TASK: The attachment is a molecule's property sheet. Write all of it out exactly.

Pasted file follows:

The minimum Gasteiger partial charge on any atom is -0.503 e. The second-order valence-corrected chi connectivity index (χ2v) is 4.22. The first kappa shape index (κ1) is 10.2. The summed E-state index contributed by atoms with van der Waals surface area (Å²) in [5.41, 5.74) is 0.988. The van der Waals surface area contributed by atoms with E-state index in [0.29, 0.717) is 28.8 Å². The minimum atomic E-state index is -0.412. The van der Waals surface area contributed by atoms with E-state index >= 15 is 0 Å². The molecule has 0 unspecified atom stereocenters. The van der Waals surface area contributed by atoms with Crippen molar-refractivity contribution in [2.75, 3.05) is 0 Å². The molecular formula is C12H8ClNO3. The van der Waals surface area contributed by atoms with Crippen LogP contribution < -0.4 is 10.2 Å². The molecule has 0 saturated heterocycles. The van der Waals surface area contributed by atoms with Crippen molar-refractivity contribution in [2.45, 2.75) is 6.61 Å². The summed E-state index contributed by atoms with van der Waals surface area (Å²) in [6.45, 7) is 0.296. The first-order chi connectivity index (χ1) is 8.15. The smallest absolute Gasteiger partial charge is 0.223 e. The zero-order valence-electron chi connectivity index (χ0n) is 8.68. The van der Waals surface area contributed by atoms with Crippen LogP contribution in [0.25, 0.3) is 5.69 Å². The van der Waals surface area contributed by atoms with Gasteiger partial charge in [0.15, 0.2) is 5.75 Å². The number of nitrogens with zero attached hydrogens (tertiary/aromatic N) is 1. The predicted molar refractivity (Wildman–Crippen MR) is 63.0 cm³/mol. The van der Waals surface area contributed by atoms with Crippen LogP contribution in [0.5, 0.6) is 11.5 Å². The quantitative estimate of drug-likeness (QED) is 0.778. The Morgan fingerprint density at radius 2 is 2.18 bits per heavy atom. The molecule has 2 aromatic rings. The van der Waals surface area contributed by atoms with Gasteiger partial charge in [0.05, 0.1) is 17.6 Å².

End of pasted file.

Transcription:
The minimum Gasteiger partial charge on any atom is -0.503 e. The second-order valence-corrected chi connectivity index (χ2v) is 4.22. The first kappa shape index (κ1) is 10.2. The summed E-state index contributed by atoms with van der Waals surface area (Å²) in [5.41, 5.74) is 0.988. The van der Waals surface area contributed by atoms with E-state index in [0.29, 0.717) is 28.8 Å². The minimum atomic E-state index is -0.412. The van der Waals surface area contributed by atoms with E-state index >= 15 is 0 Å². The molecule has 0 unspecified atom stereocenters. The van der Waals surface area contributed by atoms with Crippen molar-refractivity contribution in [2.75, 3.05) is 0 Å². The molecular formula is C12H8ClNO3. The van der Waals surface area contributed by atoms with Crippen LogP contribution < -0.4 is 10.2 Å². The molecule has 0 saturated heterocycles. The van der Waals surface area contributed by atoms with Crippen molar-refractivity contribution in [2.45, 2.75) is 6.61 Å². The summed E-state index contributed by atoms with van der Waals surface area (Å²) in [6.45, 7) is 0.296. The first-order chi connectivity index (χ1) is 8.15. The smallest absolute Gasteiger partial charge is 0.223 e. The zero-order valence-electron chi connectivity index (χ0n) is 8.68. The van der Waals surface area contributed by atoms with Crippen LogP contribution in [0.25, 0.3) is 5.69 Å². The van der Waals surface area contributed by atoms with Gasteiger partial charge in [0.15, 0.2) is 5.75 Å². The number of nitrogens with zero attached hydrogens (tertiary/aromatic N) is 1. The predicted molar refractivity (Wildman–Crippen MR) is 63.0 cm³/mol. The van der Waals surface area contributed by atoms with Crippen LogP contribution in [0.5, 0.6) is 11.5 Å². The quantitative estimate of drug-likeness (QED) is 0.778. The Morgan fingerprint density at radius 2 is 2.18 bits per heavy atom. The molecule has 2 aromatic rings. The van der Waals surface area contributed by atoms with Gasteiger partial charge in [0.05, 0.1) is 17.6 Å².